Marc Savoy and Ward Lormand

Accordion Making

Eunice, St. Landry Parish

Eunice, Louisiana, is the home of Marc Savoy, whose art of building and repairing button accordions has been instrumental in the preservation of Cajun music and the folk traditions surrounding its performance and appreciation here in Louisiana and elsewhere. Conservation of Cajun culture has been an important element in Marc's life since his youth. He observed his classmates losing their heritage through assimilation, but resisted those changes himself. Marc's statement about his friends' loss of interest in their cultural traditions has been frequently quoted, "To me, it was as though they were giving up a delicious bowl of gumbo for a cold and tasteless hot dog." The insight that Marc exhibits about the importance of one's heritage is due in part to his grandfather's love of Cajun music and the strong influence of his family whose daily activities included many traditional Cajun practices.

Ebony accordion with African padouk and natural finish by Marc Savoy, 1987. Photo: Courtesy of Marc Savoy.

Marc is a self-taught artist. He began playing accordion in 1952 and shortly thereafter was sitting in for dances with musician friends Rodney and Will Balfa and others. Then, he learned to repair a pre-World War II, German-made Monarch accordion. Because the only new accordions available in the United States were of inferior quality, Marc's ability to fix the old Monarchs made him an instant success. By 1960, Marc discovered that he could fabricate even better quality instruments by importing parts and building his own. These accordions became known for their superior sound, style, and reliability. In 1966, he opened the Savoy Music Center. By 1974, Savoy accordions were in demand by those who knew what to look for. He has taught most of the present day accordion makers to build accordions.

Marc Savoy. Photo: Courtesy of Marc Savoy.

Marc was satisfied with his success and the high level of craftsmanship he had attained. Then, one day, Gilles Loiser, a French Canadian musician, walked into Marc's shop in Eunice. Loiser introduced himself and said that he played with Phillippe Bruneau, who he claimed was the best button accordion player in the world. He proceeded to back up his statement by playing a tape of Bruneau's music. Shortly thereafter, Bruneau ordered an accordion made by Savoy. A few weeks after the order was filled, Marc received a call from the Canadian musician. He was satisfied with everything about his new instrument, except the tuning. Marc wanted to re-tune it in Bruneau's presence, so that he could be sure to meet the specifications. Unable to spare the time to travel to Louisiana, Bruneau invited Marc to his home in Canada. There, Marc was shown a sample of what his accordion could do. In regard to that experience, Marc has said, "Not only did I realize that I was in the presence of a musical genius, I also realized that my Acadian accordions were not good enough for a musician of such talent." He returned to Louisiana re-inspired, thinking about what such a musician demanded from an instrument and how he could incorporate those criteria into his art. Since then, Savoy accordions have continually grown in excellence, and Marc, already a master craftsman, has grown even greater.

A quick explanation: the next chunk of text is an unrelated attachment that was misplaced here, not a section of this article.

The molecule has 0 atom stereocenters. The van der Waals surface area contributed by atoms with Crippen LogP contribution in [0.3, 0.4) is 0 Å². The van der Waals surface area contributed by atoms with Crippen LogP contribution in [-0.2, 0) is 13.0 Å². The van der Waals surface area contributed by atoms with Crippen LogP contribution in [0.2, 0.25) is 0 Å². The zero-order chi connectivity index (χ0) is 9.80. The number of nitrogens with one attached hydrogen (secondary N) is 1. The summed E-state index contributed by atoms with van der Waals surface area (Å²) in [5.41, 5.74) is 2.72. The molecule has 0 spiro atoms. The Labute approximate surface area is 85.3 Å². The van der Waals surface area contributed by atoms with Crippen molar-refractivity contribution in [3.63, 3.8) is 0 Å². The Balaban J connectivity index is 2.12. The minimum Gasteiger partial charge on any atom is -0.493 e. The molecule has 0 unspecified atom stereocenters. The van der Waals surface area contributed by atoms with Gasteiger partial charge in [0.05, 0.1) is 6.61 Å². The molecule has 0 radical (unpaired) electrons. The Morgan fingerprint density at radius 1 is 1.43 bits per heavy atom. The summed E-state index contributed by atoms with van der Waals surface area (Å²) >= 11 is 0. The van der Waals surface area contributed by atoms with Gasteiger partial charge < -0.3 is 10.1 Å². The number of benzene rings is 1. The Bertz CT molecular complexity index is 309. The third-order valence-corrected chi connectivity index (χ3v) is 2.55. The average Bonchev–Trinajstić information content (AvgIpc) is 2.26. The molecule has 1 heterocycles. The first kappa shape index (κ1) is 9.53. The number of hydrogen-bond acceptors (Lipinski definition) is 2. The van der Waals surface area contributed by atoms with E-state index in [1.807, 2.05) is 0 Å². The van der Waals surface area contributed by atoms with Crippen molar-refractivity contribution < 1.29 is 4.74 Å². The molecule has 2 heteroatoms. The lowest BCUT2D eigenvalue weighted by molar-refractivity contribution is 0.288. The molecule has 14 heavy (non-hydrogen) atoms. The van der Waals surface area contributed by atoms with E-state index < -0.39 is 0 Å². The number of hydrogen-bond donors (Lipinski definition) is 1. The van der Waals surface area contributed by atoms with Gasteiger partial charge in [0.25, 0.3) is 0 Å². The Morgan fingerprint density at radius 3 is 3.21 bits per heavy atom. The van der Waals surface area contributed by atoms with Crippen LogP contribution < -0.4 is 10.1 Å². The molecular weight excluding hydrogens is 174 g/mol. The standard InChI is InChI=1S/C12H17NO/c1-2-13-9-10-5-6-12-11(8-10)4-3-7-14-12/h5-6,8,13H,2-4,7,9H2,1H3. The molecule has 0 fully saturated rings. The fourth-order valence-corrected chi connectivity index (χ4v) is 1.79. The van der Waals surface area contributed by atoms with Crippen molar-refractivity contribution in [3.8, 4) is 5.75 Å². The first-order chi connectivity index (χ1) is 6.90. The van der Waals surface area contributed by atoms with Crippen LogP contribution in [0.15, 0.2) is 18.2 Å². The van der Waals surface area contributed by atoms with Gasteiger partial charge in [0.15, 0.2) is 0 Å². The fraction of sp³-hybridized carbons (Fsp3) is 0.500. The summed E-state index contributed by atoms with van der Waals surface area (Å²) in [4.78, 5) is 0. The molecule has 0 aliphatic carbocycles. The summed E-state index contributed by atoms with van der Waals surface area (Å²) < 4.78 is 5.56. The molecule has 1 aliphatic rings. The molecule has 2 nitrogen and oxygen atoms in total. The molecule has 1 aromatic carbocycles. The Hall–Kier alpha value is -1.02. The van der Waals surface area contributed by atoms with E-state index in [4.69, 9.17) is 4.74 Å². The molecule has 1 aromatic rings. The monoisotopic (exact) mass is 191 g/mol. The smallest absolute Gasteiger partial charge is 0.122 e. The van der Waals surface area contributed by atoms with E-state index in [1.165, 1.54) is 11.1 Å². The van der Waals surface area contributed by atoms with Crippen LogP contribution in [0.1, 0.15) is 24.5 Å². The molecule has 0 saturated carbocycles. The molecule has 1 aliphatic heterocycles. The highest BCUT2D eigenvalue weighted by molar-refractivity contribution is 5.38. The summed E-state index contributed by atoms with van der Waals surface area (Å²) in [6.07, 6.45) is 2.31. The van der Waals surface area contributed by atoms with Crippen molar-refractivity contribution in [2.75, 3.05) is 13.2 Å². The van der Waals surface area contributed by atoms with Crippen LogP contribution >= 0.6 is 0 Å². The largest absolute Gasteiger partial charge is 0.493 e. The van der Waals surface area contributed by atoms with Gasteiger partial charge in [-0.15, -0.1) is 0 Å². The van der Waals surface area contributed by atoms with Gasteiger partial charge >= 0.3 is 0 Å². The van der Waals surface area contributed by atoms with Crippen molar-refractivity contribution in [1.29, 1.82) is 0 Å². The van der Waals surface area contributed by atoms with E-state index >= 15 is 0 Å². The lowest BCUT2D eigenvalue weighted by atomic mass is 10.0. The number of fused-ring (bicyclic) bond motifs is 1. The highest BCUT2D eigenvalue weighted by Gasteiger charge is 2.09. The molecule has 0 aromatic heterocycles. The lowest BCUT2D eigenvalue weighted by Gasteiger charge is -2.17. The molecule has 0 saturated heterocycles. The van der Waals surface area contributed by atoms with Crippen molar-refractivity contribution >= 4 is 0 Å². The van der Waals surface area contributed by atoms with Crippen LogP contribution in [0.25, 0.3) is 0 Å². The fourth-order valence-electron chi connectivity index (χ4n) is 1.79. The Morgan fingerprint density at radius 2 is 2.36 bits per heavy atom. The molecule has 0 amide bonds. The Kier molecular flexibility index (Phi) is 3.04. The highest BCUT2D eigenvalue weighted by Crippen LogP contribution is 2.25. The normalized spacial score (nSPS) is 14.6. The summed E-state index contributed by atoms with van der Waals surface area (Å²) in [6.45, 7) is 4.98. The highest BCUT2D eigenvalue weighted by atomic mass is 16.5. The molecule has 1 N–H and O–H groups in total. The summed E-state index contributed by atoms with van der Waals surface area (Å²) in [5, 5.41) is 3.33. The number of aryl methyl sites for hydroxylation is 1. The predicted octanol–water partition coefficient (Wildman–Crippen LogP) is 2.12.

In 1985, the Louisiana Folklife Program awarded an apprenticeship grant to Ward Lormand, a Cajun accordion player, to learn construction and repair techniques from Marc Savoy. Ward was born in 1955, into a French speaking, Cajun family, in the rural community of Ossun, Louisiana. The atmosphere of Ward's childhood was replete with French musical tradition. For over seventy years, his father has operated a bar which has served as a focal point for Cajun culture. French is still the main language spoken there, and Cajun music still predominates on the juke box.

Ward played drums in garage bands during his school years, but did not develop an interest in the accordion until age eighteen. His roommate owned an inexpensive accordion, which he never played. Ward, however, experimented with it and soon developed an obsession with it and an ability to play Cajun music. He joined a Cajun band called Cush Cush, but as a percussionist, because they already had an accordion player. After Cush Cush disbanded, Ward formed a new group, Filè, which has become well known in Louisiana and elsewhere.

Savoy Music Center in Eunice, Louisiana. Photo: Maida Owens.

The interest in apprenticing with Marc Savoy grew from various experiences. Ward's pilot effort was helping construct an accordion for himself with Paul Guidry, another local accordion maker. Ward also acquired a Savoy accordion, which he observed at various stages of production. On several occasions, Ward had to repair his own accordions, because the repairs were necessary at times when he was playing out of town and away from a repairman. Seeing what went into the assembly of the instrument, as well as first hand experience of what a musician could produce through Marc's handiwork made Ward realize the benefits of studying with him. Ward's interest in Cajun music began through an accordion, but has evolved into a desire to help preserve the culture itself. He viewed his apprenticeship as the means to that end.

This apprenticeship profile is adapted from the apprenticeship grant application and research by Bob Gates for the Made in the Shade Exhibit, Baton Rouge, 1988. It was originally published in 1993 in the booklet, Keeping It Alive: Cultural Conservation Through Apprenticeship, by Sheri Dunbar and Maida Owens.